Van azért a könyvnek egy nyilvánvaló hibája – az, ami miatt valószínűleg egy narratív történelmi munka sem kívánta eddig részletezni ezeket az ügyeket –, és ezzel a problémával vív Zamoyski végig hősies (és néhol sikeres) küzdelmet, amikor a szöveget telepakolja a prominens személyiségek budoárpletykáival. A probléma pedig az, hogy ez a körülményes adok-kapok az országok között (hogy a kerti fészer legyen a poroszoké, de akkor a ruszkiknak oda kell adni a fürdőszoba-használati jogot a hét páratlan napjain, viszont ebben az esetben az osztrákoké a fűnyíró, amit ugyan már odaígértünk a szászoknak, de őket meg kárpótoljuk azzal, hogy elvihetik a konyhakredencet, etc., etc, etc., a végtelenségig), szóval ez a kozmikus cserebere, ez valami iszonyatosan unalmas tud lenni.

* És egyben mumus, aki azért egyszer még alaposan rá fog ijeszteni a szövetségesekre.
** Ebben egyesek egész elképesztő szinten teljesítenek. A Rómába visszatérő pápa például nem csak a kompromittált köztisztségviselőktől szabadul meg, de a zsidókat is visszaküldi a gettóba, sőt: a közvilágítást és a védőoltásokat is megszünteti. Merthogy nem lehet jó, ami a franciáktól származik. ( )
  Kuszma | Jul 2, 2022 |
This book provides a great overview of the Congress of Vienna. It starts with the events leading up to the Congress, which is invaluable to help understand the discussions during the Congress itself. The book provides a good balance between the Viennese gossip ("who is sleeping with whom"),provided by the detailed police spy reports and letters of the participants, and the detailed negotiations. The gossipy details help to make the key figures of the Congress more human and therefore easier to understand.

This book is strongly recommended as a very readable overview of an event that changed world history. Reading it today helps explain the challenges facing political leaders in the EU who are trying to reach consensus on things as well as the challenges of trying to get discussions started on the Syrian crisis.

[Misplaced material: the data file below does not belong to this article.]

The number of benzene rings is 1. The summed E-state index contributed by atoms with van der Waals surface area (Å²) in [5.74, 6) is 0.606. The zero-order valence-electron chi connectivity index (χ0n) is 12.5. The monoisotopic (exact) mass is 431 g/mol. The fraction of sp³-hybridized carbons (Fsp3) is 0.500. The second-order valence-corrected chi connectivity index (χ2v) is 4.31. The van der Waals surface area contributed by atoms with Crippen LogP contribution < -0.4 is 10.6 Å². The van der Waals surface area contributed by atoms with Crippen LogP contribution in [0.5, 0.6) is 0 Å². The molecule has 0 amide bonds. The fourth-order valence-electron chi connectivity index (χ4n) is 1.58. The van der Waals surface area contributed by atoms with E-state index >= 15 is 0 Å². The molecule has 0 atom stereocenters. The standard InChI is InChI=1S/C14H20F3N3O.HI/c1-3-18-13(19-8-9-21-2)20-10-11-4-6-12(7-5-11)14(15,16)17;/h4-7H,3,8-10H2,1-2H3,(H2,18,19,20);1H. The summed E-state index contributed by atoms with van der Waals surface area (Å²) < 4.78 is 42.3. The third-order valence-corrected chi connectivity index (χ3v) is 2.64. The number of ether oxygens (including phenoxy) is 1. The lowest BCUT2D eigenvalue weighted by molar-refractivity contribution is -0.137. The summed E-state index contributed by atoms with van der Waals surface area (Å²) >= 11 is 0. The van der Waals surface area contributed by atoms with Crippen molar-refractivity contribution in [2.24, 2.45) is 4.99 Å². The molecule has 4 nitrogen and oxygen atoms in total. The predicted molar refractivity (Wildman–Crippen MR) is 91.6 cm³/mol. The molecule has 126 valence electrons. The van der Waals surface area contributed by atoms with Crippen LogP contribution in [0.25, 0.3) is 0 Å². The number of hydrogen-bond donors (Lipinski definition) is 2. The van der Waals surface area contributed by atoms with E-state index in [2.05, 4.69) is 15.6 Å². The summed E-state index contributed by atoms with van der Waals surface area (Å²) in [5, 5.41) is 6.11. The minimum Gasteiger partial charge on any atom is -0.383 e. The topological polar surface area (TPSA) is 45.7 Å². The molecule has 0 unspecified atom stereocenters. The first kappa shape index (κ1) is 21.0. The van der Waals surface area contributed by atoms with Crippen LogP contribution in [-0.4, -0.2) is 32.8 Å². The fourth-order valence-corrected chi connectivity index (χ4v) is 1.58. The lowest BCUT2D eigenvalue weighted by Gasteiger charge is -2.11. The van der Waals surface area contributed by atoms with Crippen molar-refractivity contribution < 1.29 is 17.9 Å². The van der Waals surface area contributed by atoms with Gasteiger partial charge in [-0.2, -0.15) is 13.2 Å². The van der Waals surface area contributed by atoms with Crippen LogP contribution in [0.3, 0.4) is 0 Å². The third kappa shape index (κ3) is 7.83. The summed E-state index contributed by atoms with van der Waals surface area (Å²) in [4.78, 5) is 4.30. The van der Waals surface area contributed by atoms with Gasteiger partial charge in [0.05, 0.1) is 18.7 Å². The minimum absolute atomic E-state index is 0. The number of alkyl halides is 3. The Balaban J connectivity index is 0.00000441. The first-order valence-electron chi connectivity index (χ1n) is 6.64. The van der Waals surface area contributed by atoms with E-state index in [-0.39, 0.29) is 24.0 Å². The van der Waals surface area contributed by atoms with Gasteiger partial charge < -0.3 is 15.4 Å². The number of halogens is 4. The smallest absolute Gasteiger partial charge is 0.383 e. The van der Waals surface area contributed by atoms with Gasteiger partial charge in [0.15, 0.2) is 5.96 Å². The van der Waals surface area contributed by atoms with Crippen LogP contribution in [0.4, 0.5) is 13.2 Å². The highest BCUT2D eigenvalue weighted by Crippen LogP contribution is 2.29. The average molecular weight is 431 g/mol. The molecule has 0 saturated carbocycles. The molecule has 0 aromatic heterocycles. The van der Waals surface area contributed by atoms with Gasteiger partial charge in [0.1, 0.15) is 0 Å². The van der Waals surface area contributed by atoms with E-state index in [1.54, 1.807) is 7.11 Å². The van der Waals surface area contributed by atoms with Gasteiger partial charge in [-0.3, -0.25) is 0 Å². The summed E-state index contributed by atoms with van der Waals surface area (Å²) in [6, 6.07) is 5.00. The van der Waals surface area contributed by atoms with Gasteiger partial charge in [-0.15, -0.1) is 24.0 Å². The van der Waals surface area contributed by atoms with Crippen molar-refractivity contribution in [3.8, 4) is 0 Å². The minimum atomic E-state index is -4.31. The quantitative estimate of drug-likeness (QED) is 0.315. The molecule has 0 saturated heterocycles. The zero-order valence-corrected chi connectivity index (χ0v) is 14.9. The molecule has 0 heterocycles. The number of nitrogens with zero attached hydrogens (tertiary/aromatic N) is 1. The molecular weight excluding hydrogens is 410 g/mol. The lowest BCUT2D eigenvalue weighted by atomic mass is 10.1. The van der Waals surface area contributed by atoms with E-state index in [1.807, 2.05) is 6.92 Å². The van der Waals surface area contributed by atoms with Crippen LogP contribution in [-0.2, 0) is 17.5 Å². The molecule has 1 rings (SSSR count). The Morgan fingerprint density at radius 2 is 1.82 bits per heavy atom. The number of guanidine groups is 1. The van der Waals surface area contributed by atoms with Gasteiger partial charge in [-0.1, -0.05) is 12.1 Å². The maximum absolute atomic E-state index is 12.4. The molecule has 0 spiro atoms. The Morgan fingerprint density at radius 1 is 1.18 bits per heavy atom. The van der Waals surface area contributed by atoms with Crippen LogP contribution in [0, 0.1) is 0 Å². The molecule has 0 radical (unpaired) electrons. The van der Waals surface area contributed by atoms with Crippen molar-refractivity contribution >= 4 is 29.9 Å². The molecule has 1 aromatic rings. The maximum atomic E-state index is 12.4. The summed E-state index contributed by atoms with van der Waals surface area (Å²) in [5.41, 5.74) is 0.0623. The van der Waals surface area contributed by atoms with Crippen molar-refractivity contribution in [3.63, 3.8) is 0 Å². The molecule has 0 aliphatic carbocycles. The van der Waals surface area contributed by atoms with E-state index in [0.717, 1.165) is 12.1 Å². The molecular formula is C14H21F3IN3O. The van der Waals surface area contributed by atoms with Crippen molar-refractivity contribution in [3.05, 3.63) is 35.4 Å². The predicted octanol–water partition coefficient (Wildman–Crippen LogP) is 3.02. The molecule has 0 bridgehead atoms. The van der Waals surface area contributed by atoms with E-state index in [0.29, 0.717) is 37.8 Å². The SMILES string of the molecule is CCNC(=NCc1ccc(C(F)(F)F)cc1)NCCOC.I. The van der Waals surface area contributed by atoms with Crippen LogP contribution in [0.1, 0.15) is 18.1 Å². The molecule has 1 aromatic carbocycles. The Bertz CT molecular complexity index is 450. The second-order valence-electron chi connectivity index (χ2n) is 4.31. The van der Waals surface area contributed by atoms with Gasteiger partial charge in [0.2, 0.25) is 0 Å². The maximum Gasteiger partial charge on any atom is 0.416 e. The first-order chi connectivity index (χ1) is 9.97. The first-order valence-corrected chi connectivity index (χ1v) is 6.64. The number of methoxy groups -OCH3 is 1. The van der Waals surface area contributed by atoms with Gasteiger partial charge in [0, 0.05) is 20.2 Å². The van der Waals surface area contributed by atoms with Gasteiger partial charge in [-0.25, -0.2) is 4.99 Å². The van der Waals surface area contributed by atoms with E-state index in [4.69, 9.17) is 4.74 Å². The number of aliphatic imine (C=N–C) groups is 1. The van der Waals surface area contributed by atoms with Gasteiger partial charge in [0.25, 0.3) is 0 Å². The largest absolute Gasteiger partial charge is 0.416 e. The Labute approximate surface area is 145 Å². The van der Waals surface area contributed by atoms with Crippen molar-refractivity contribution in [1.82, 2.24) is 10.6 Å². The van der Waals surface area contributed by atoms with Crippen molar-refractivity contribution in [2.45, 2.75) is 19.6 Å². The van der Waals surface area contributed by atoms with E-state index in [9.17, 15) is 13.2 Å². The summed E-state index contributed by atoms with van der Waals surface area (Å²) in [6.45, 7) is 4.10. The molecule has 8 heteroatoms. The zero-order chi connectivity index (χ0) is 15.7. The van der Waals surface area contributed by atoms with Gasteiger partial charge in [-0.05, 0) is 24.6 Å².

M_Clark | Jan 31, 2016 |
Rites of Peace by Adam Zamoyski is an epic. At around 570 pages it is a thorough description of the people, events, and decisions surrounding the Congress of Vienna 1814-1815. Zamoyski provides a very readable account of a defining moment in European history starting with the very throes of Napoleon's France through to his eventual despatch to St Helena and the conclusion of the diplomatic concert that redrew Europe.

Zamoyski draws from a large number of sources especially the personal correspondence of the main actors. The copious letters and notes they drafted provides a treasure trove for historians. Zamoyski points out in his introduction the distinct absence of analytical coverage of the Congress of Vienna and indeed it is a surprisingly sparse field. With so much ink having been devoted to the all-conquering Napoleonic France, the lack of literature on the Congress is quite some gap. Zamoyski has filled the niche incredibly. His is an incredibly easy read for a 570 page treatise on a diplomatic negotiation. The personalities involved burst from the page, their interests and activities giving them rounded personalities.

Much of Zamoyski's work is about the people rather than just their deeds. The most prominent players at the Congress have plenty of pages devoted to them. Metternich, Castlereagh, and Alexander are the leads. Each of them is described in detail, their foibles exposed and analysed, their successes and their intrigues plotted out through the various turns of the negotiation.